Resting in Peace

R

My dad was always wanting us to visit our mother.  After church on Sundays, he would suggest we stop by and see Mom, to pay our respects.  My brother, dad and I would stand at my mother’s grave and silently stare at it.  Sometimes we would bend down to clear the grass or pick a weed so the marble headstone would stay pristine.   What a sight we must have been to other mourners; a grieving widower and two small children.

 

As a young child, I was never quite sure what I was supposed to do or say while we were standing there. I just knew Daddy needed it and he wanted us to have whatever closeness or comfort the visit could provide.  As strange as it may sound, for us, this was a perfectly normal thing to do.

 

As I grew up, the visits became less frequent, being relegated to holidays or important milestones.  In high school, I went even less often, partly because I was ‘too busy’ and partly because I was a little embarrassed to show that un-cool side of myself; that side that was still hurting.

 

When my brother or I would come home from college, my dad would always ask,  “Would you like to go by and see your mother?”  Sometimes we would ask him first and I could tell he was pleased, his answer always yes.  Often, as we stood there, he would tell us a story or share a memory about her.  He so wanted us to find solace there, just as he did.  I could tell he never wanted to leave, hating for her to be alone.

 

Through the years my desire to visit the cemetery changed.  It may have been because I had moved away and we were no longer just a short drive apart.  I especially wanted to visit her when I first married and became a mother myself.  I knew she really wasn’t in that grave, but I also had no other place to go where I knew her spirit would be.  I had no memories of our time together, no past heart-to-heart chats to recall.  I only had this place, where somehow I knew I could find her and she would be waiting there for me.

 

A few years ago, I went back home for a high school reunion and visited the cemetery, perhaps for the last time.  As I got out of the car, I slowly walked up the familiar hill to my mother’s grave.  The only difference this time was that my daddy laid next to her.  Strangely, as I stood there, I knew they both were at peace.  They were finally together again and I was satisfied with that realization.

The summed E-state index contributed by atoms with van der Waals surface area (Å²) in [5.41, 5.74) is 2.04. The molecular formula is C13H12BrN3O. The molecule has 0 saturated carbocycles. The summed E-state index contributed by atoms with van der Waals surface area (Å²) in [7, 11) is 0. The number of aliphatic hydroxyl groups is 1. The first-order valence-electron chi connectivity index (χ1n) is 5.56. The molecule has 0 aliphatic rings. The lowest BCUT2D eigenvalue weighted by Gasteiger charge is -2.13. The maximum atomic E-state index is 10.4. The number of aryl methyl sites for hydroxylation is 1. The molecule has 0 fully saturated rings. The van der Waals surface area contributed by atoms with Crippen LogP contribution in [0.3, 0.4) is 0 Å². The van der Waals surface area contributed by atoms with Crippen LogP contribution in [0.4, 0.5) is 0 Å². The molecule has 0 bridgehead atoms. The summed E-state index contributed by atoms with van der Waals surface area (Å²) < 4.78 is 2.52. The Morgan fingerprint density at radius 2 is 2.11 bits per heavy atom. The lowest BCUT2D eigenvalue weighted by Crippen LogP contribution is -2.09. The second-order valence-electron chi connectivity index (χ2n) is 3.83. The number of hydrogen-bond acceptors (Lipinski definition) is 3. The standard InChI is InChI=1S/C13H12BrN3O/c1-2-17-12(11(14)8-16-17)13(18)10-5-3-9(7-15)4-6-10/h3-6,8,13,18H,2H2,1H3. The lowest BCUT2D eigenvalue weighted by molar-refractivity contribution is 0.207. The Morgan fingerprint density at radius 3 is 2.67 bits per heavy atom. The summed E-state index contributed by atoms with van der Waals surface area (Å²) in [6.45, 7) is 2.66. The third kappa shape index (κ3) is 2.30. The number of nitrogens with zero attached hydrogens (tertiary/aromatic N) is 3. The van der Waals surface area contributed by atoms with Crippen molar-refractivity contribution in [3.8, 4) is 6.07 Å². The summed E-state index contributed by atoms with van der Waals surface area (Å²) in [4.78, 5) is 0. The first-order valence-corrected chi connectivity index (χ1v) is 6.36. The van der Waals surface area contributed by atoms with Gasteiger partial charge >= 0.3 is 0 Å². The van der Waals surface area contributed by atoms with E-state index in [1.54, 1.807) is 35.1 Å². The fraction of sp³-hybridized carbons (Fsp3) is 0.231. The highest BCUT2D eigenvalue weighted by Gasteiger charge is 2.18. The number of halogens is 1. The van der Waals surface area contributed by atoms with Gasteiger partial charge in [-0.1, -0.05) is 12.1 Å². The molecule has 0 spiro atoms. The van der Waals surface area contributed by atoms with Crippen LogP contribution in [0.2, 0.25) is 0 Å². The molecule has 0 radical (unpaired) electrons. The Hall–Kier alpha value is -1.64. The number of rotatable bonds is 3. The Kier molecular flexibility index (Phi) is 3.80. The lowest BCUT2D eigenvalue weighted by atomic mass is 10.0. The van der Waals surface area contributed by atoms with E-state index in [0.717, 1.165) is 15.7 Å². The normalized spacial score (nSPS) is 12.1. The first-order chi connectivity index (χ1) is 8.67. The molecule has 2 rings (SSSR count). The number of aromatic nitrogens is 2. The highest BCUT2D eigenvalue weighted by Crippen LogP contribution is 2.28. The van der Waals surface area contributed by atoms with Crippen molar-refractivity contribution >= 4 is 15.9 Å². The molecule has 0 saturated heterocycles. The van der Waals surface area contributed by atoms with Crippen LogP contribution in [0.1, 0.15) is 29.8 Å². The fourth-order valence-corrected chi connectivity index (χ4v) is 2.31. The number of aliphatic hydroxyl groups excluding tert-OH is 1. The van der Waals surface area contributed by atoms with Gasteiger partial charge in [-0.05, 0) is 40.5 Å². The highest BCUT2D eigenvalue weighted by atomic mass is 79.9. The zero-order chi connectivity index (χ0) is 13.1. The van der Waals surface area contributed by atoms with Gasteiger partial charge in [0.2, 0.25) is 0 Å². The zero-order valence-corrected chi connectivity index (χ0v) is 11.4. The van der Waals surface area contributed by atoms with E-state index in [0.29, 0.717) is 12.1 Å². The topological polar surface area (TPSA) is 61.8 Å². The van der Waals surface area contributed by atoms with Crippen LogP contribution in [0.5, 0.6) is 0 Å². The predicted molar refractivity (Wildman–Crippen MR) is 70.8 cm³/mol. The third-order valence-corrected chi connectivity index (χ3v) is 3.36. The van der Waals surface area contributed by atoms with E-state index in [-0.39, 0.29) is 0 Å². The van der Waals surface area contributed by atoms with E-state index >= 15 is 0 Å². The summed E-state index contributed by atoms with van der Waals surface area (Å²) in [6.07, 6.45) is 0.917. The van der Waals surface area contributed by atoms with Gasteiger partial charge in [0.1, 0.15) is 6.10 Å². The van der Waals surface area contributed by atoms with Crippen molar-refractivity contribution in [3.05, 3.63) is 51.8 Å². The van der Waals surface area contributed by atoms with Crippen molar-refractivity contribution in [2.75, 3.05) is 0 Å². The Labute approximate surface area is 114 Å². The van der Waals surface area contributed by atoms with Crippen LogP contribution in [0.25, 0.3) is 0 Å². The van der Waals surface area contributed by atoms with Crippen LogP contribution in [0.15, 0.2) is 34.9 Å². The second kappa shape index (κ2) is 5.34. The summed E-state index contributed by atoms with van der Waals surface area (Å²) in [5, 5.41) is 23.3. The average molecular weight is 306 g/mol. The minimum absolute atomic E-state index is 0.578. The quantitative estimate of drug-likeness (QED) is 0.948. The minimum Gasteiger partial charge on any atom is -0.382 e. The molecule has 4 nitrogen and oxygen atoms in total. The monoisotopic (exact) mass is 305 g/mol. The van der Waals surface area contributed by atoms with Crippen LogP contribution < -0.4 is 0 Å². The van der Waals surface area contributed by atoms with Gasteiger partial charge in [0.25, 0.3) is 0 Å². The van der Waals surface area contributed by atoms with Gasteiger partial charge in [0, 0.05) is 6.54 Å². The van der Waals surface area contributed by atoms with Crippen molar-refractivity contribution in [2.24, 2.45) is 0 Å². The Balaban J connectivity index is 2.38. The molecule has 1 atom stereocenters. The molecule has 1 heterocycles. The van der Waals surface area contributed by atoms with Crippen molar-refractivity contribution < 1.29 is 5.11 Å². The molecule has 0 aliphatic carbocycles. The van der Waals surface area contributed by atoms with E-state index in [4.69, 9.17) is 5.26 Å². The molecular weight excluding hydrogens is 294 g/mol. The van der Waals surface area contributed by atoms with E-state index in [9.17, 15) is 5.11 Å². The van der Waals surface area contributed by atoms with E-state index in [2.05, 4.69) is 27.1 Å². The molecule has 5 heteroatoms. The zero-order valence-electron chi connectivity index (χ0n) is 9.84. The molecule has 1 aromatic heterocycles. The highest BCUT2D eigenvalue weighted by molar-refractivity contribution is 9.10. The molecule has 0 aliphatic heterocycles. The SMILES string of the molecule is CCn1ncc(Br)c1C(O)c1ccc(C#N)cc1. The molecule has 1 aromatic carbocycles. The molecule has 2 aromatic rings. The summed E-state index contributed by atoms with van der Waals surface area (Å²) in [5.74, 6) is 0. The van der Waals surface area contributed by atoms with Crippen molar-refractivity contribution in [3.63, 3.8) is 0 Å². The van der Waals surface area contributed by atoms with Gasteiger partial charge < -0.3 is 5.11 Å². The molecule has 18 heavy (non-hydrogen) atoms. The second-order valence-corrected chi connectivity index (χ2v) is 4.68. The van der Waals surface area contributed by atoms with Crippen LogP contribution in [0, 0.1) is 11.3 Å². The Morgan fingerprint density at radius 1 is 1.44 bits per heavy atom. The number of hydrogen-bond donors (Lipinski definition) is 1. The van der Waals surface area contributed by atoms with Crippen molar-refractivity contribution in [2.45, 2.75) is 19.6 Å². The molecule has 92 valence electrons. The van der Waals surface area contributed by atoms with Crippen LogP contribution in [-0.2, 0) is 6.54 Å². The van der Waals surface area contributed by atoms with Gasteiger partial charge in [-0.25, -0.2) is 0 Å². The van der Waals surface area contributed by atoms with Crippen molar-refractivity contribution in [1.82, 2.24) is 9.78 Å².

I don’t know if I will ever visit that cemetery again.  My whole family resides there except my brother and me.  Grandparents, parents and an aunt all underneath the Panhandle sky.

 

I am grateful for the effort my father made to keep us all connected.  He did the best he could; I wholeheartedly believe that now.  My peace has come with time and work.

 

I may feel the need to return there again.  But, for now,  I know that their home is in my heart, not in that grounded space, and with that, I do find comfort.  The comfort I was searching for was inside of me all along.  

 

Daddy

Daddy

My Daddy was a “saver”.  A procurer of particulars…a frugal forager.  It was probably because he was a product of the Depression, but for whatever reason, if you needed ‘it’, he had it, at least one and perhaps an alternative.

However, when he died, I saw this tendency to save and how far reaching its depth.  When Daddy passed away we found many souvenirs, balls of twine, ink pens, jars of nails and business cards.  We found his report cards, measuring tapes, hundreds of bank statements and thousands of photographs labeled neatly into chronological albums.  There were boxes, bags and myriad other containers full of mementos of his life.   

My brother and I waded through his things sometimes laughing …sometimes crying.  Towards the end of our sorting, we bantered across to each other, “You take it!”  “No, YOU take it!”  Still, we filled large, black Hefty bags with things to give away or dispose of.  His obsessive ‘saving’ wore us out.  Sometimes, as we discarded, I whispered a prayer, “I’m sorry Daddy, we just have to let this go,” in hopes that he understood.

Last year I was going through a box of Daddy’s things that I had ‘saved’ seven years ago.  When I brought it home, I thought these were all things I would go through right away and look at often.  But, seven years had gone by and I had just found the strength to open the box.